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Quo Vadis (Oscar 1951)

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Miklós Rózsa's music for the 1951 movie Quo Vadis is one of his most elusive major scores. It was among the earliest of his MGM scores to be released as a commercially available soundtrack LP — a 10" album on MGM Records, around the time of the movie's release — but the master to that album was apparently destroyed in a studio fire, which explains why it was never reissued on any subsequent 12" vinyl compilations of the composer's early soundtracks. And unlike his later music for Ben-Hur, which took on something of a life of its own, the score for Quo Vadis never quite lingered in the music catalogs of subsequent decades — perhaps because the movie itself, although successful, was no Ben-Hur; the latter played off around the world for years after its 1959 release, and was a major "event" film when shown on network television, even as late as the early '70s, a status that Quo Vadis never enjoyed. But in 1978, Decca/London released a pair of Rózsa re-recordings of his own work, of his music from Ben-Hur and his score for Quo Vadis, the former with the National Philharmonic Orchestra and the latter with the Royal Philharmonic. This isn't the complete music from Quo Vadis, but the 40 minutes on this album does represent the dozen major cues from the movie, and in glittering stereo sound. Rózsa gets spirited performances out of the orchestra and the chorus, but with the latter he also achieves a level of subtlety in their performance of his work which greatly enhances the finale to the piece. Elsewhere, the orchestra generates blood and thunder everywhere required of it — one of the reasons for the popularity of Rózsa's religious film scores is that they're about as exciting as they are uplifting, and as the conductor here he guides the orchestra to a peak of drama in the playing. The 1985 CD reissue represented a fair transfer of the original LP, given the limitations of the technology at the time — in 2006, however, Dutton Labs re-released this and the companion Ben-Hur re-recording on the same CD, and those who can locate it might do better acquiring the new edition.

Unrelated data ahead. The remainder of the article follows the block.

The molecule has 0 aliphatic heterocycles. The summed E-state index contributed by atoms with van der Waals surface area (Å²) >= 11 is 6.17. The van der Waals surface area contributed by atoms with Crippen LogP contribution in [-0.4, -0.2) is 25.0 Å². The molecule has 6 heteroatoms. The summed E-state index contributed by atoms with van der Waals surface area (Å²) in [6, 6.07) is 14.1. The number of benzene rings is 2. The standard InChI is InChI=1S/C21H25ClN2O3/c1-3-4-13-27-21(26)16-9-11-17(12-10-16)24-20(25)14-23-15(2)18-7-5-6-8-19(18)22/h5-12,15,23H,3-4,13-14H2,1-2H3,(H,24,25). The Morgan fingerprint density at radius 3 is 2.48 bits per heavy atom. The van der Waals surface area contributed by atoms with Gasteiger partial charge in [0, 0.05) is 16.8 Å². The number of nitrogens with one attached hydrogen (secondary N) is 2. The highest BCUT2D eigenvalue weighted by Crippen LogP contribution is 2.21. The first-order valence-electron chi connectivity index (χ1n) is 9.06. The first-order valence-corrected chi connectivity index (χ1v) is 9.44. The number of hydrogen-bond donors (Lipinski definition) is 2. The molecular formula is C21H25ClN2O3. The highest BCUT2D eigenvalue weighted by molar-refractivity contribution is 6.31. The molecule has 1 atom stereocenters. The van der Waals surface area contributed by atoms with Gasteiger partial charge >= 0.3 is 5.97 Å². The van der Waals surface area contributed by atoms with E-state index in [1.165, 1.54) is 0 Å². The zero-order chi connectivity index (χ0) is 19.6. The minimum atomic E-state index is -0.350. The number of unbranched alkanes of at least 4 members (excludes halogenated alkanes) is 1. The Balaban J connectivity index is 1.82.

Geboren: 18. April 1907 in Budapest, Hungary

Genre: Soundtracks

Jahre aktiv: '30s, '40s, '50s, '60s, '70s, '80s

A Hungarian-born composer, most famous for his Hollywood and British film scores, but also responsible for a significant body of chamber pieces, concertos, and orchestral music for the concert hall. Rozsa's music is steeped in post-romanticism, with stylistic roots in the folk music of his native Hungary and some slight influences from those two giants of 20th-century Hungarian music, Bela Bartok and Zoltan Kodaly. Born in Budapest to a wealthy industrialist and landowner, Miklos Rozsa spent his...
Komplette Biografie

Topalben und -titel von Miklós Rózsa

Quo Vadis (Oscar 1951), Miklós Rózsa
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  • 5,99 €
  • Genres: Pop, Musik
  • Erschienen: 2003


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